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GIORGIO BATTISTELLI / MAURICIO KAGEL - ARS LUDI


ORAZI E CURIAZI, 1996 (13’):GIORGIO BATTISTELLI
Performance by:ARS LUDI - Antonio Caggiano, Gianluca Ruggeri
DRESSUR, 1977 (30’):MAURICIO KAGEL
Performance by:ARS LUDI - Antonio Caggiano, Rodolfo Rossi, Gianluca Ruggeri
presentation and moderation by:Tom Service (BBC Radio 3)

GIORGIO BATTISTELLI -
ORAZI E CURIAZI, 1996 (13’) -
FOR TWO PERCUSSIONISTS

Orazi e Curiazi tells the story of one of the most ancient myths in the history of ancient Rome, the duel between the champions of two cities at war with each other, Rome and Albalonga. The Horatii represented one of the leading families of Rome which, shortly after its foundation, was still little more than a village, while the Curiatii were the champions of the local rival, Albalonga. The score develops the idea of a narration, with real and imaginary sounds combined in an indissoluble mix of theatre and music. Using both real and metaphysical sounds, their bodies and their voices, and the timbre and the rhythm of the percussion instruments, the two interpreters create a dramaturgy of the fantastic linked to a myth that was particularly dear to Battistelli, who was born close to the place where the archetypal combat is supposed to have taken place. At the world première of Orazi e Curiazi in Beijing in October 1996 the work was performed by Antonio Caggiano and Gianluca Ruggeri, two of the percussionists of Ars Ludi.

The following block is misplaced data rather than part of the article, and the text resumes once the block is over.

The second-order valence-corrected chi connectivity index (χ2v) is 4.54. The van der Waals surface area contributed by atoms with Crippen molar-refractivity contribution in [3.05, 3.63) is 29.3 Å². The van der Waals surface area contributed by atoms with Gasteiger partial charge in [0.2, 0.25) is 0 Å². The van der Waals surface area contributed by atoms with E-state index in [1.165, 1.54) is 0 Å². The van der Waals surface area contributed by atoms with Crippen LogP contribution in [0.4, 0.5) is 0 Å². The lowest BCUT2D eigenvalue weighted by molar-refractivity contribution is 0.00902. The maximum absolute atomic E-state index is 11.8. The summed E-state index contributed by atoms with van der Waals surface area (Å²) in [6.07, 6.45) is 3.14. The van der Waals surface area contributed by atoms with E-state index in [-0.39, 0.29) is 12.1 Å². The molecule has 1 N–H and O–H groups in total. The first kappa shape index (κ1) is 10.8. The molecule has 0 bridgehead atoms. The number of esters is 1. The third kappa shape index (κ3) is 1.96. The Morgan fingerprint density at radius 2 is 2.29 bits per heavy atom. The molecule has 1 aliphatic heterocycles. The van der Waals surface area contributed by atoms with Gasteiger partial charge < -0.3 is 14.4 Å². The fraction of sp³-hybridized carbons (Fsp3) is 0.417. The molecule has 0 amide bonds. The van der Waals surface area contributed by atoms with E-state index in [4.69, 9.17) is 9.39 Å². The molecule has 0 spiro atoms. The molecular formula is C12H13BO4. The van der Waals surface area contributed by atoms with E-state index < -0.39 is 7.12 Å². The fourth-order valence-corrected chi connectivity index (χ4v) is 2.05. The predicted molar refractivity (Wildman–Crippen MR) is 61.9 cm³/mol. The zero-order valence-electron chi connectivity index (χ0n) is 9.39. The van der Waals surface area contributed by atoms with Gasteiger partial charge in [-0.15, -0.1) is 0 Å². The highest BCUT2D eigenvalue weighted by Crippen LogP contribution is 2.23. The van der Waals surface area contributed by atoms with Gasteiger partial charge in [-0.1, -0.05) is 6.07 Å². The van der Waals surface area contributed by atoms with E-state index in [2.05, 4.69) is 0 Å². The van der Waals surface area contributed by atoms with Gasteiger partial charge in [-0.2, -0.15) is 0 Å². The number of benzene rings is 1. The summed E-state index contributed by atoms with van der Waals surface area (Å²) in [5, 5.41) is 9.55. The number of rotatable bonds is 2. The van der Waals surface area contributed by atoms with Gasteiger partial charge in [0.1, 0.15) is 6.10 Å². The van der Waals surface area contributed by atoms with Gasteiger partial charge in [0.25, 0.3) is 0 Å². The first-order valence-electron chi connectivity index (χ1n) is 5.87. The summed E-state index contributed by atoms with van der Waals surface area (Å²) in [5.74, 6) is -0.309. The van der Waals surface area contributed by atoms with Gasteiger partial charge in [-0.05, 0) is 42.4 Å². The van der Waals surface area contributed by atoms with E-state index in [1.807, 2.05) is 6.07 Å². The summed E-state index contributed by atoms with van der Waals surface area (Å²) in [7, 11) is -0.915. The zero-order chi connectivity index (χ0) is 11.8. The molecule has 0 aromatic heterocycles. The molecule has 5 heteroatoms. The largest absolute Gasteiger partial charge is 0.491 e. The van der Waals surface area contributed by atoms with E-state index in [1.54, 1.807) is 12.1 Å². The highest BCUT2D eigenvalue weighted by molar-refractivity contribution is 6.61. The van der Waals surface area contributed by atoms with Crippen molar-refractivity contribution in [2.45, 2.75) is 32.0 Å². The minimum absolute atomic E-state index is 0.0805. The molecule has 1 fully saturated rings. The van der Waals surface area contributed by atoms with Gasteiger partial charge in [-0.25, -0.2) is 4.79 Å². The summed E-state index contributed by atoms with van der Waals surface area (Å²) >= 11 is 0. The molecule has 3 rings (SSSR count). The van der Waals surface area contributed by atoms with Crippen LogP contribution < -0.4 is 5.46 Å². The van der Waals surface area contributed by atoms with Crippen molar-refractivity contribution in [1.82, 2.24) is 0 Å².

MAURICIO KAGEL (1931-2008) - 
DRESSUR, 1977 (30’)
 

When Mauricio Kagel arrived in Europe at the end of the 1950s, central to his artistic production was the theme of identity – an issue already at the heart of the debate in the vibrant cultural life of the modernist circles of Buenos Aires – and, more specifically, the relationship between the compositional processes of the new music and tradition. The son of Russian Jews who had emigrated to Argentina in the 1920s, Kagel’s new experience of migration inevitably involved questioning his own relationship with European music, and, in particular, its established form of public fruition, the concert. The result of this was “instrumental theatre”, which in Kagel’s oeuvre finds one of its most important examples in Dressur, which was performed for the first time at the Rencontres européennes de musique contemporaine in Metz by the percussion trio Le Cercle.

In Dressur Kagel offers us a phenomenological, multi-layered experience of time that utilises different levels of artistic and musical language which intersect with each other in unexpected and ironic ways. Playing on the fact that all the instruments used in the piece are made of wood, Kagel manipulates not only the sound but also what might be termed the cultural environment of the concert space. The surreal element of the work is perhaps hidden in the reference to the circus, both in the title and in the citation of the Souvenir de Cirque Renz around which the absurd little drama involving the three percussionists is played out. In this contest between the three protagonists, each tries to dominate the others in a musical and theatrical game with neither winners nor losers, in a surreal cabaret that is apparently improvised but which is in fact meticulously prepared in every minimum detail in the score.


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